However, for crucial data involved in, for example, scientific or engineering research, fewer backups are not an option. Instead, implementing either a Fibre Channel- or iSCSI-based SAN can offer data transfer speeds up to 4 Gb/sec and add an abundance of new backup possibilities, including:

• Server-free backups

• Serverless backups

• Block-level snapshots.

With a server-free backup, the designated backup server can mount and back up a target server's files through the SAN. This approach is known as server-free because no CPU cycles are consumed on the actual file server being backed up. Instead, all I/O for the backup job is handled by the backup server itself.

With backup software and SAN devices (such as a Fibre Channel switch) that support SCSI-3 Extended Copy (X-Copy), the backup software can send an X-Copy command to the SAN switch to initiate a copy of a SAN volume to backup storage media. With this approach, no server is involved in the backup path.

Block-level snapshots of a volume's data are supported by nearly all major file-serving and database applications and offer the ability to create repeated block-level copies of data. This can give users the flexibility of running the equivalent of a backup multiple times per hour, if desired. While this is also possible with third-party applications by using a SAN, many of the larger NAS vendors such as EMC and Network Appliance support this capability.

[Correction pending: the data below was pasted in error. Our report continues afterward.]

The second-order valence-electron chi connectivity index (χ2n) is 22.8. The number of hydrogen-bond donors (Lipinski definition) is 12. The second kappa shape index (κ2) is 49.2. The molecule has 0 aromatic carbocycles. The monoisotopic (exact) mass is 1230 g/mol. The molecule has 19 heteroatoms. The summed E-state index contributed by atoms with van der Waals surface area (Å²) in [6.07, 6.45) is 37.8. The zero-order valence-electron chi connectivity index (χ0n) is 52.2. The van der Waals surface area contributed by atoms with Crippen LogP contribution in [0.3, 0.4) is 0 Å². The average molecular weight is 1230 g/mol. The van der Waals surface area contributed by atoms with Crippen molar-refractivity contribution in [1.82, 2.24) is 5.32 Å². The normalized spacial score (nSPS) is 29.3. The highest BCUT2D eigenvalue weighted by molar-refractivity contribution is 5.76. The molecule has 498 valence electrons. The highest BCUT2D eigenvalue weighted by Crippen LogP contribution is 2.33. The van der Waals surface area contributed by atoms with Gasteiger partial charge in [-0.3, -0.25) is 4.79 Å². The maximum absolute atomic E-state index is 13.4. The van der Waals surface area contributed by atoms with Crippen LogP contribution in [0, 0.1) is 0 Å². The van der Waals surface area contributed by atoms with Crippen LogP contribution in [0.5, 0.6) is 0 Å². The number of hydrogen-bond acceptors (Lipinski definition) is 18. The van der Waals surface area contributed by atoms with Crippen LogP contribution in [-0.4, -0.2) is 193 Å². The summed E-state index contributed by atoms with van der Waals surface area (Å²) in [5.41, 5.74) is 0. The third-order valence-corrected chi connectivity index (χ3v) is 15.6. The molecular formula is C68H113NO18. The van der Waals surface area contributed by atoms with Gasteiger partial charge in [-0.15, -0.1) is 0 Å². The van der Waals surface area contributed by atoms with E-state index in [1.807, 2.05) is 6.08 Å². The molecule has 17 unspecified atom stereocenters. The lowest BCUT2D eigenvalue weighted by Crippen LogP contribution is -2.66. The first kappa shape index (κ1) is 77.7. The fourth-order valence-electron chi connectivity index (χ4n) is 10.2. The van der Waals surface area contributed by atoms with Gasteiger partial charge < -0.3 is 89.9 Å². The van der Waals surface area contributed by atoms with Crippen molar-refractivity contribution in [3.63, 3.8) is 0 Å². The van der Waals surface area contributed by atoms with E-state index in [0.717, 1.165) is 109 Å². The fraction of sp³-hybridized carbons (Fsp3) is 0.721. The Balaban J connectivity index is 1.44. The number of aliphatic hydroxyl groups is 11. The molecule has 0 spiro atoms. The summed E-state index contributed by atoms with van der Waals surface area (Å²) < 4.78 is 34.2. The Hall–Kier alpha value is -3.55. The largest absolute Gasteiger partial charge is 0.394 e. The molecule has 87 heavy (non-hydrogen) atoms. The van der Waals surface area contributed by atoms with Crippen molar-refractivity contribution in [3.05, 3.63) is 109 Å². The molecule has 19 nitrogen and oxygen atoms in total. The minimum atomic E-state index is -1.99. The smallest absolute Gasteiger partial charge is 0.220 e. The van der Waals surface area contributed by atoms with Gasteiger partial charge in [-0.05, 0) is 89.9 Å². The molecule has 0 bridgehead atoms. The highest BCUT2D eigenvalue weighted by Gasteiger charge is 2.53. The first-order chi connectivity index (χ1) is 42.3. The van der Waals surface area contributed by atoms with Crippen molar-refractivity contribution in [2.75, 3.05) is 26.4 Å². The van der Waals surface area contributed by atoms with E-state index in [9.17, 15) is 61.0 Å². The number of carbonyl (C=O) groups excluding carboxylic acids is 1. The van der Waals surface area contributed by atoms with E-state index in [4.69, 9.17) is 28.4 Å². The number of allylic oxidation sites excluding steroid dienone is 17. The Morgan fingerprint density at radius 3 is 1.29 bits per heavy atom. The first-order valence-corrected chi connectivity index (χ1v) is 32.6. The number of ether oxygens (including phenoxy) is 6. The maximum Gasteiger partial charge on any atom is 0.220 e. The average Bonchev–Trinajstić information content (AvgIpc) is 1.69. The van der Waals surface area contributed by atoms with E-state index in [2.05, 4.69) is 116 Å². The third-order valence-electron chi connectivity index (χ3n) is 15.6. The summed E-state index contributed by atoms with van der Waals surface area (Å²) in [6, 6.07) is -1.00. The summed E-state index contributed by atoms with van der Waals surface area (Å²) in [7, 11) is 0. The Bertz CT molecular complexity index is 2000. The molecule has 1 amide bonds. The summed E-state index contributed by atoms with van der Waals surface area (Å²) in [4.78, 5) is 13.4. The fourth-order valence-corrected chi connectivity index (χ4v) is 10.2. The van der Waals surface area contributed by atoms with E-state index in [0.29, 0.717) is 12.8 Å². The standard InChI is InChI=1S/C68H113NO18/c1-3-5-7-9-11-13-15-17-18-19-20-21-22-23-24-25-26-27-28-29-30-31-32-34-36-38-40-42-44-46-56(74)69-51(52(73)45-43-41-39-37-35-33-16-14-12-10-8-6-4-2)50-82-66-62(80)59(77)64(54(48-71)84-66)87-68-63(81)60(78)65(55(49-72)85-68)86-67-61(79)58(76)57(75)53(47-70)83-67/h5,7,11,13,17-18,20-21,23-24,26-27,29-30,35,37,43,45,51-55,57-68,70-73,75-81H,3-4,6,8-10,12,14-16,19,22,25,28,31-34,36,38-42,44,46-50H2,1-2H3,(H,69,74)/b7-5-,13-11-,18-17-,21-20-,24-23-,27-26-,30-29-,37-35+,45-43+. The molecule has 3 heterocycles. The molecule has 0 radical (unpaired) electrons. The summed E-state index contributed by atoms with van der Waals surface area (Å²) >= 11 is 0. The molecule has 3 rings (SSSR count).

A challenge for SAN managers is that separate departments in an organization often deploy their own SAN solutions. These solutions can involve point-level products that may not be manageable across a university's campus network. Instead, IT managers are faced with having to document and organize individual solutions, which usually results in higher total cost of ownership.

Woo also recognizes this problem, stating “[We need] to leverage our contact with the university as a whole to create one best pricing for us. Managing data throughout decentralized departments has been a problem.”

With departmental preferences and politics, this can be difficult and thus result in increased product and management costs throughout the network. In addition, with critical data stored on a SAN, nearly all components in the data path throughout the SAN must be redundant. Otherwise, the failure of a SAN switch could result in several servers being without access to storage, and thus unavailable.